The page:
where R is the pseudorange 21 at the center of the spin axis 22, r is the radius 23 of the vehicle, e is the elevation angle 24 of the satellite 25 relative to the antenna spin plane 26, ω is the rotational rate 27 of the vehicle, φ is horizontal azimuth of the satellite 25 with respect to the spin plane at t=0, and t is the measurement time. The second term is the "spin signature" of the satellite and represents the antenna position offset relative to the vehicle center position.
An illustrative plot of received signal powers is shown in FIG. 3. The signal powers of antennas A and B are plotted on curves 31 and 32, respectively. In this example, the signals were received from a transmitter source positioned on the antenna spin plane 26. The vehicle 28 was rotating at a constant 2 Hz rate and the alternating power fluctuations between the signals of antennas A and B can easily be seen. Antenna A is in full view of the transmit source and antenna B is blocked by the vehicle at regions 33, vice versa at regions 34, and both antennas are in view of the source at regions 35.
A diagram of a receiver logic channel is shown in FIG. 4. The logic channel includes two processing channels (one for each antenna) and a common tracking loop. The processing channels each include a punctual correlator 202, 206 and an early-late correlator 204, 208. The tracking loop includes a phase discriminator 210, 212 for each processing channel, a frequency lock loop (FLL) 214 with a FLL discriminator 216, and a delay lock loop (DLL) 218 with a DLL discriminator 220.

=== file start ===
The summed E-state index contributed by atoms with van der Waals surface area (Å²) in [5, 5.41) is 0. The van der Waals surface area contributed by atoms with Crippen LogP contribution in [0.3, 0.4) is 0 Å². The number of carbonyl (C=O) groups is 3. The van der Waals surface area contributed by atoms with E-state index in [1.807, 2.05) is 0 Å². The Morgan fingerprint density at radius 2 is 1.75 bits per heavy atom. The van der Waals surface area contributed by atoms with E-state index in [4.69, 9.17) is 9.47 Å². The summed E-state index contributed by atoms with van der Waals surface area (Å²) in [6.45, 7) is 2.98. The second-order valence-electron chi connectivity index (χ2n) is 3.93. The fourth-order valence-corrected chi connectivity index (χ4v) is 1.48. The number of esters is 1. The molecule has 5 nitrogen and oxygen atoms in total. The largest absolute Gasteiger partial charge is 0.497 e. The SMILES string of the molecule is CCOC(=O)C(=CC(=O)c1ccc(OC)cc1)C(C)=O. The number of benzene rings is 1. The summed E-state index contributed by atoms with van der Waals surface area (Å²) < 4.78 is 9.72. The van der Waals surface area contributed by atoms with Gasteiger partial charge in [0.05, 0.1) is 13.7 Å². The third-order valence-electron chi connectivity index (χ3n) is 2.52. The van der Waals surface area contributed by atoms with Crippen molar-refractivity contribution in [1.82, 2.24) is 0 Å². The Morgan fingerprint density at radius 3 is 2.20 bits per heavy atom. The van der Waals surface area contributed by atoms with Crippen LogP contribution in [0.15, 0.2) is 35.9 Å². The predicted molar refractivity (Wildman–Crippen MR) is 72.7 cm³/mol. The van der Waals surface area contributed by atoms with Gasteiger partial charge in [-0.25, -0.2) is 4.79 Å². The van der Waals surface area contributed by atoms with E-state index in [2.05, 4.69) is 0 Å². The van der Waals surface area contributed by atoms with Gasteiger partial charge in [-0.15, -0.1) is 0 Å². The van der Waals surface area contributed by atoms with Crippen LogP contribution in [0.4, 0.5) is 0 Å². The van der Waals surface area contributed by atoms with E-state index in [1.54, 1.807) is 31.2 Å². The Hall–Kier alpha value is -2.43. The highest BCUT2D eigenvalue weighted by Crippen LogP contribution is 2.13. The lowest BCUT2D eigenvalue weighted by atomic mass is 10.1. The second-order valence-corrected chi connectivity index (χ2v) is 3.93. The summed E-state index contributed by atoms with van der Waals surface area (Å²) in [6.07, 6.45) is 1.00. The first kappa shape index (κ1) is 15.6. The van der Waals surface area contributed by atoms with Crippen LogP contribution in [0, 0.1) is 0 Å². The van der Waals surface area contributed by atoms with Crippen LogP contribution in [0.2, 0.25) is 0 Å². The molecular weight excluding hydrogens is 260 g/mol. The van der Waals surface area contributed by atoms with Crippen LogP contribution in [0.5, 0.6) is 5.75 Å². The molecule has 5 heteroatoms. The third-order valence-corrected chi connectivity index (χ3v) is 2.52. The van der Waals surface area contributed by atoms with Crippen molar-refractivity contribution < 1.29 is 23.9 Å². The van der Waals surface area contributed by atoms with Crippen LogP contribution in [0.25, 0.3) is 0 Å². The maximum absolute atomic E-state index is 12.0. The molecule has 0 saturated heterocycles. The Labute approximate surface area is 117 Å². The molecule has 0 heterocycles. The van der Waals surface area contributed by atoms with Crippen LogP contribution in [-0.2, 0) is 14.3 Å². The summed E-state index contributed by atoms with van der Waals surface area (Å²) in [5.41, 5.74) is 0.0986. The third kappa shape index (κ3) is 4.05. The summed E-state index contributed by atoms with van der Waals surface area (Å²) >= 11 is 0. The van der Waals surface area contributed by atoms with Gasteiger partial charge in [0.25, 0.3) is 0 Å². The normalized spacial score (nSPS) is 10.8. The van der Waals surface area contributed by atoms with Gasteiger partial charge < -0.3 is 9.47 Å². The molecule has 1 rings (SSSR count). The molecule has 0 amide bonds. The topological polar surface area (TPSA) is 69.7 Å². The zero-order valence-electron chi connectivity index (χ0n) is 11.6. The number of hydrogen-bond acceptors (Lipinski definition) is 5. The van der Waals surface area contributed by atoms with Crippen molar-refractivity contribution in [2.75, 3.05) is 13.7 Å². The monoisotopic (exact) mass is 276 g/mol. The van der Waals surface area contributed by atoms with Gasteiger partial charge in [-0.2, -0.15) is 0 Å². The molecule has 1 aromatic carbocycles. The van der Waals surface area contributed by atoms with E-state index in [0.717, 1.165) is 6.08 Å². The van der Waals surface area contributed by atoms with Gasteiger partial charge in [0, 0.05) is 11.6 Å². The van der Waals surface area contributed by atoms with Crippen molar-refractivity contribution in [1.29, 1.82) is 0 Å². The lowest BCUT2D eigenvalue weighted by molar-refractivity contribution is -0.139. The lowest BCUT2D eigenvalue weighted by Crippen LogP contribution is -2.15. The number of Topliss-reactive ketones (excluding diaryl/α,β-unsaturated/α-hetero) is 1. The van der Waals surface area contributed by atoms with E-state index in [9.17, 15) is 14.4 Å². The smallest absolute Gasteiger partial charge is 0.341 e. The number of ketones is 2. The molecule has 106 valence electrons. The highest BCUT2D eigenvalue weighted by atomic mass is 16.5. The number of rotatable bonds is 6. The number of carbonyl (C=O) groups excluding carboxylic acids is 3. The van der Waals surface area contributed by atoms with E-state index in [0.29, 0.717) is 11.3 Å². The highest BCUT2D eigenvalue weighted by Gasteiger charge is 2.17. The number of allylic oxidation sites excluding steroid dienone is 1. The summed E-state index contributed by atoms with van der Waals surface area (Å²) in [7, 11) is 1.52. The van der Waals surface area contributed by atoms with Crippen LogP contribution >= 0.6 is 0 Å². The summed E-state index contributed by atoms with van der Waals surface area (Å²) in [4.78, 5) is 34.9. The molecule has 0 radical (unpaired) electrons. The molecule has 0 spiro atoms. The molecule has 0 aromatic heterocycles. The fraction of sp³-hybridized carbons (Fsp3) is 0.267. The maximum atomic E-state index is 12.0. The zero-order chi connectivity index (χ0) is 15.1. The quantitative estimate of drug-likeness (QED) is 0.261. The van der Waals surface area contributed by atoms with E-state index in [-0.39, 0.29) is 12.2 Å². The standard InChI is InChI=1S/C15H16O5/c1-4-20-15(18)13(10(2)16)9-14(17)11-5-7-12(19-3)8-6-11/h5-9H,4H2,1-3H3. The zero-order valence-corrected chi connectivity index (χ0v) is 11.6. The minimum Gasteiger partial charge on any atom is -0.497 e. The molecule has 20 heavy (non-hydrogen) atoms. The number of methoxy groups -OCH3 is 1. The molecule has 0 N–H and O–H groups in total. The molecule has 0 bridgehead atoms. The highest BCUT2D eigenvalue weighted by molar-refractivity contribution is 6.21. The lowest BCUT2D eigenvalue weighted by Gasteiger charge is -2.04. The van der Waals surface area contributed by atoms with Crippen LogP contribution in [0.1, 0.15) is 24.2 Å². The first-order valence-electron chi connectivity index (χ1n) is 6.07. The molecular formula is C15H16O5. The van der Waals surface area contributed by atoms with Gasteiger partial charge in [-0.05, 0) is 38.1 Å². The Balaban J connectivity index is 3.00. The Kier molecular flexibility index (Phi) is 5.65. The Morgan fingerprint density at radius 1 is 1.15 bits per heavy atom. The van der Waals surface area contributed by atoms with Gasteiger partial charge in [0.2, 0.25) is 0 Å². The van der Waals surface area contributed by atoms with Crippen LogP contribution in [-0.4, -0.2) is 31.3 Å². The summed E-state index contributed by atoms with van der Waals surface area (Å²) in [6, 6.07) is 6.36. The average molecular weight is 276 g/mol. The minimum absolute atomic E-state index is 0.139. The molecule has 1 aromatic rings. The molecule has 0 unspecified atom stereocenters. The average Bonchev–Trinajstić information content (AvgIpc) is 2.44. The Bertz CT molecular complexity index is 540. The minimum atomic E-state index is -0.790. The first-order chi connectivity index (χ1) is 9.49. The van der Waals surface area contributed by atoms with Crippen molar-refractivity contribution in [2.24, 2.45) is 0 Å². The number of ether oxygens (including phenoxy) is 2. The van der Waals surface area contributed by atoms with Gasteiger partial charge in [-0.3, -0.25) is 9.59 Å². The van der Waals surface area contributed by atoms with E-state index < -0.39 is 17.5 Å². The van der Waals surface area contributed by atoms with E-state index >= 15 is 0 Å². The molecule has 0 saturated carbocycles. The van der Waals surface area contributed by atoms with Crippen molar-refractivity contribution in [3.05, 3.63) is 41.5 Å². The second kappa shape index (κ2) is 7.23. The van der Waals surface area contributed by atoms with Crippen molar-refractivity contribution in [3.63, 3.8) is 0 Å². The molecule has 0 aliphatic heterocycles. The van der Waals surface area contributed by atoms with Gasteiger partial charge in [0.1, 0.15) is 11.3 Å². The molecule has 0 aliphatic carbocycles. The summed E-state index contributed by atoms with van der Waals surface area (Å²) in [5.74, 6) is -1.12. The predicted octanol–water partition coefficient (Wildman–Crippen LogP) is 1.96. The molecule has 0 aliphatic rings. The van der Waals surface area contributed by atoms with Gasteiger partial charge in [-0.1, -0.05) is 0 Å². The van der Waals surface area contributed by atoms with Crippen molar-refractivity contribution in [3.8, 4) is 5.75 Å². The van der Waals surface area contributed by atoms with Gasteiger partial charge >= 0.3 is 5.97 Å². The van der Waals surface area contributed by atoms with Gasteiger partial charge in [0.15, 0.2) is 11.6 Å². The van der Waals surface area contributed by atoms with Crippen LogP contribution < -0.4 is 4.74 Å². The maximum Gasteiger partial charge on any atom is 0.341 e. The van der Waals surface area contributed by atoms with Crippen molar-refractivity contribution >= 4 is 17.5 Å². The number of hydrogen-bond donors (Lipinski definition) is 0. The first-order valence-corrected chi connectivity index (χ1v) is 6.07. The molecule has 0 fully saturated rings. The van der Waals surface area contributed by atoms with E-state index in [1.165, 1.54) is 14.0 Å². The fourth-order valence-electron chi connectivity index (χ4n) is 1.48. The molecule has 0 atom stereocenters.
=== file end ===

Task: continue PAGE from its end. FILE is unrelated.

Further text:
The phase discriminators produce phase error signals averaged over a code epoch, and the frequency lock loop (FLL) discriminator 216 calculates the difference in the phase error between two successive epochs to produce a frequency shift update (Df). The frequency shift update is defined in radians per up-date-rate as
Df=atan(Qpt /Ipt)-atan (Qp(t-1) /Ip(t-1)), (2)
where Ipt and Qpt are punctual correlator output values at time t. The frequency shift includes contributions from, inter alia, satellite movement, vehicle linear movement and rotation, and differences in vehicle and satellite frequency references. The FLL discriminator 216 also strips the 50 Hz GPS broadcast navigation data from the phase error update signal before feeding the signal through a 2nd-order loop filter.
An illustrative plot of the rotational Doppler shift present in signals of FIG. 3 is shown in FIG. 6. The Doppler shifts of the signals of antennas A and B are plotted on curves 61 and 62, respectively. Antenna A is in fall view of the transmit source and antenna B is block by the vehicle at region 63, vice versa at region 64, and both antennas are in view of the source at region 65.
The FLL discriminator 216 of present invention essentially eliminates the rotational Doppler shift component from the frequency shift updates by averaging the updates of the two processing channels. The FLL discriminator algorithm is shown in FIG. 5. When both processing channels are receiving a GPS satellite signal, i.e., the received signal power (P=Ipt 2 +Qpt 2) in each channel exceeds a predetermined threshold, T, the FLL discriminator outputs an average frequency shift: